NEW CITY, N.Y. (CBSNewYork) — An unknown person tapped into ISIS terror imagery to intimidate a Rockland County politician, in a delivery with criminal implications.
As CBS2’s Lou Young reported exclusively Thursday night, the hate mail arrived in a plain brown envelope addressed to Rockland County Legislator Aaron Weider (D-Spring Valley.)READ MORE: Driver Charged With DWI, Manslaughter In Crash That Killed Mother, Daughter On Rockaway Boulevard In Queens
“I had shivers running down the spine,” Weider said.
It featured a shocking image of his face placed on the body of a captive about to be beheaded, in a frame taken from an ISIS terror video.
“The first reaction was with shock. I just didn’t know what to do and what to think,” Weider said. “I think the picture clearly depicts the message.”
Weider is perhaps the highest-profile Hasidic Jewish leader in the state. He already holds a countywide office, and he recently ran, and narrowly lost, a bid to join the New York State Assembly.
Police were anxious Thursday night to find out who could be behind the apparent threat.
“I take this very seriously,” said Rockland County Sheriff Louis Falco III. “We’re looking at it. It’s under investigation with ourselves and our joint terrorism task force.”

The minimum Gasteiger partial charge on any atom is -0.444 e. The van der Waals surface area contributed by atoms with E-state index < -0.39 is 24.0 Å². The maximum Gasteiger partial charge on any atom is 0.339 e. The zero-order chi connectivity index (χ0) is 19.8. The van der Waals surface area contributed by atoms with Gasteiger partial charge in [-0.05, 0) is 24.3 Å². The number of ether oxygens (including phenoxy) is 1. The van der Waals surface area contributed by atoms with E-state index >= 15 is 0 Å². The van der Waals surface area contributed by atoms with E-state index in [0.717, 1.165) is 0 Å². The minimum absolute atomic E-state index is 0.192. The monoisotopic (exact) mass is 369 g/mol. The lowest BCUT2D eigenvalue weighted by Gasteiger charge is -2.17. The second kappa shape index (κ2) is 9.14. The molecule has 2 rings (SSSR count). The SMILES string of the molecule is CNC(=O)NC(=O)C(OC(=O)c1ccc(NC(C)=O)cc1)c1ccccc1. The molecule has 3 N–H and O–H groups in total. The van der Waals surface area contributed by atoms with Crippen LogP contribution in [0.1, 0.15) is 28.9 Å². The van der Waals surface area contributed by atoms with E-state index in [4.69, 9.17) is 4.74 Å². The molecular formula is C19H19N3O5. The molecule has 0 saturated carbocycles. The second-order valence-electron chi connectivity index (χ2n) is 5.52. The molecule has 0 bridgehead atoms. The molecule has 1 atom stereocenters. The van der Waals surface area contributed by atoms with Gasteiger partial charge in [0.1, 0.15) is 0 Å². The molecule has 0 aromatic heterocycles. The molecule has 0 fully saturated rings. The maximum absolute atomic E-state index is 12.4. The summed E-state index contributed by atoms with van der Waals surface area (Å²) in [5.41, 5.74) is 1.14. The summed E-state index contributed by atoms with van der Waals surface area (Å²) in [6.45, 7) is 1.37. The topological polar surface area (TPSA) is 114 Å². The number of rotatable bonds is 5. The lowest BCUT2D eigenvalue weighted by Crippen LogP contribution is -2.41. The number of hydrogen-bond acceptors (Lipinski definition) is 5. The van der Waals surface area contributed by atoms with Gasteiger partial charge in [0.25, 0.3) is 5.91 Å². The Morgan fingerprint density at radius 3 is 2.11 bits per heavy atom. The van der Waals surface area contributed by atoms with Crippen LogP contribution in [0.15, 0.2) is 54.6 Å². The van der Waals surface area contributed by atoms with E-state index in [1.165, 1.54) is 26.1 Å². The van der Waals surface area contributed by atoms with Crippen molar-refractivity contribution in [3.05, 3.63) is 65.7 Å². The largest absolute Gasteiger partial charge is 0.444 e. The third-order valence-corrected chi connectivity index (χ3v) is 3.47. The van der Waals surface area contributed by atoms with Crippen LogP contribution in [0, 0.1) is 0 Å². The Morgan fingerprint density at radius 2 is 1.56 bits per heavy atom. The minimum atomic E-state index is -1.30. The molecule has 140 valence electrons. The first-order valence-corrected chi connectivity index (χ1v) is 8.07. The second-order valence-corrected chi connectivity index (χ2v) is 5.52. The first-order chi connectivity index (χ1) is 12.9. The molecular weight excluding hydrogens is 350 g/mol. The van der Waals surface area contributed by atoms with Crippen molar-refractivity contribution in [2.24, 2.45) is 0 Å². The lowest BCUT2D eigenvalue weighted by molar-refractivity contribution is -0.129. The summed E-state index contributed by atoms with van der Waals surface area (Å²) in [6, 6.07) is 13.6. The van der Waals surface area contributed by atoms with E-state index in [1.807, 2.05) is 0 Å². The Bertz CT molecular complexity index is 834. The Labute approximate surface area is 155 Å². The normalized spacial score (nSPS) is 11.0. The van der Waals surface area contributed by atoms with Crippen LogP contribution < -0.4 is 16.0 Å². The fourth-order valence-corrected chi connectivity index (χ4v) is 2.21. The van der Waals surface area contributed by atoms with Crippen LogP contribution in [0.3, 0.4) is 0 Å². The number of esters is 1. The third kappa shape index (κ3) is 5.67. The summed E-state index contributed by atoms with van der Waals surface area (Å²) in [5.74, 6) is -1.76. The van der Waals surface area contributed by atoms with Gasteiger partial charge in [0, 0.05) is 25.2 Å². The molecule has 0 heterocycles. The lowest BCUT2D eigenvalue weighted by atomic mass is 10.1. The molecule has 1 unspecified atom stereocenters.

The message was postmarked Saturday, Dec. 13, and arrived in Monday’s mail. Weider immediately gave it to the Sheriff.READ MORE: Citizen App Seeks 'Field Team Members' To Live Stream Breaking News Stories
No one else at the Rockland County Legislature had even the seen piece of hate mail until CBS2 showed it to them.
“That’s disgusting,” said Rockland County Legislator Patrick Maroney (R-Spring Valley.) “That’s disgusting.”
“I don’t know what to say,” said Rockland County Legislator Michael Grant (D-Haverstraw.) “I’m shocked.”
There was no written component to the message, other than Weider’s name translated into Arabic. The writing on the bottom appeared to be from the original ISIS video.
People who have been trying to get the insular ultra-Orthodox sects to open up more worried that the hate mail could be a setback.
“When you have someone sending these things, it may tell other people in the community, you know, take a step back; hide; don’t be out there,” said Yossi Gestetner of the Orthodox Jewish Public Affairs Council.
“Whatever it is, it’s frightening,” added Benny Polatseck of Ramapo, “very frightening.”
And for many who wear their faith out in the open daily, the hate mail brought a new chill to the air.MORE NEWS: NYC DOT Asks New Yorkers To Weigh In On Future Citi Bike Station Locations In Brooklyn, Queens
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